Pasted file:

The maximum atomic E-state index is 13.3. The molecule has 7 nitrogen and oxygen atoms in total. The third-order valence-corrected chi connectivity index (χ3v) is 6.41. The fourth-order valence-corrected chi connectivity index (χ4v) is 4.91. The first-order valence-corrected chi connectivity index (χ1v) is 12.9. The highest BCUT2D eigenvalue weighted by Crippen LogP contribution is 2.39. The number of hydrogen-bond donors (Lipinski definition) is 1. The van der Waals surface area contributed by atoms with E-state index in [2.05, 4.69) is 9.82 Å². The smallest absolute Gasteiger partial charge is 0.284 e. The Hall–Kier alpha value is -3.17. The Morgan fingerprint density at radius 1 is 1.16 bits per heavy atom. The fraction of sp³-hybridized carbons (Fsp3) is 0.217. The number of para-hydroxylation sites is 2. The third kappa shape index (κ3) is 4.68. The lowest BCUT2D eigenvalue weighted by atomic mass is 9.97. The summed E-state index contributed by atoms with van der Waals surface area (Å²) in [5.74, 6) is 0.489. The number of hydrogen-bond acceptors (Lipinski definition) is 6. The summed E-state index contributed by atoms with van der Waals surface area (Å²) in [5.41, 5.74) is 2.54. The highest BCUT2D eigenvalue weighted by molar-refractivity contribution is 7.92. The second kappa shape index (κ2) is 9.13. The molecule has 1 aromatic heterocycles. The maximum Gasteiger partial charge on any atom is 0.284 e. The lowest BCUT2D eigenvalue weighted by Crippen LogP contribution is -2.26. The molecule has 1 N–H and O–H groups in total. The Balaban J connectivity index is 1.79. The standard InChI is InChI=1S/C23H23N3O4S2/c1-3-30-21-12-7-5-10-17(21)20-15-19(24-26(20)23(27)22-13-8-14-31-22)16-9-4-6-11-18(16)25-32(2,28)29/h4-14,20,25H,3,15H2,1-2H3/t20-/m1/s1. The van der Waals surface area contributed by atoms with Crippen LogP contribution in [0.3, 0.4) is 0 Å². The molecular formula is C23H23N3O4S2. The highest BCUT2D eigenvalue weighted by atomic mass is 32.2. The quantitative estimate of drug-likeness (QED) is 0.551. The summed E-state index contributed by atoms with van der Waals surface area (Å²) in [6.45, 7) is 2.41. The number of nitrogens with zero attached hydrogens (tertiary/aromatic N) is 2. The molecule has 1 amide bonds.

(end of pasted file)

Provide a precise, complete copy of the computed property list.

The maximum atomic E-state index is 13.3. The molecule has 7 nitrogen and oxygen atoms in total. The third-order valence-corrected chi connectivity index (χ3v) is 6.41. The fourth-order valence-corrected chi connectivity index (χ4v) is 4.91. The first-order valence-corrected chi connectivity index (χ1v) is 12.9. The highest BCUT2D eigenvalue weighted by Crippen LogP contribution is 2.39. The number of hydrogen-bond donors (Lipinski definition) is 1. The van der Waals surface area contributed by atoms with E-state index in [2.05, 4.69) is 9.82 Å². The smallest absolute Gasteiger partial charge is 0.284 e. The Hall–Kier alpha value is -3.17. The Morgan fingerprint density at radius 1 is 1.16 bits per heavy atom. The fraction of sp³-hybridized carbons (Fsp3) is 0.217. The number of para-hydroxylation sites is 2. The third kappa shape index (κ3) is 4.68. The lowest BCUT2D eigenvalue weighted by atomic mass is 9.97. The summed E-state index contributed by atoms with van der Waals surface area (Å²) in [5.74, 6) is 0.489. The number of hydrogen-bond acceptors (Lipinski definition) is 6. The summed E-state index contributed by atoms with van der Waals surface area (Å²) in [5.41, 5.74) is 2.54. The highest BCUT2D eigenvalue weighted by molar-refractivity contribution is 7.92. The second kappa shape index (κ2) is 9.13. The molecule has 1 aromatic heterocycles. The maximum Gasteiger partial charge on any atom is 0.284 e. The lowest BCUT2D eigenvalue weighted by Crippen LogP contribution is -2.26. The molecule has 1 N–H and O–H groups in total. The Balaban J connectivity index is 1.79. The standard InChI is InChI=1S/C23H23N3O4S2/c1-3-30-21-12-7-5-10-17(21)20-15-19(24-26(20)23(27)22-13-8-14-31-22)16-9-4-6-11-18(16)25-32(2,28)29/h4-14,20,25H,3,15H2,1-2H3/t20-/m1/s1. The van der Waals surface area contributed by atoms with Crippen LogP contribution in [0.3, 0.4) is 0 Å². The molecular formula is C23H23N3O4S2. The highest BCUT2D eigenvalue weighted by atomic mass is 32.2. The quantitative estimate of drug-likeness (QED) is 0.551. The summed E-state index contributed by atoms with van der Waals surface area (Å²) in [6.45, 7) is 2.41. The number of nitrogens with zero attached hydrogens (tertiary/aromatic N) is 2. The molecule has 1 amide bonds.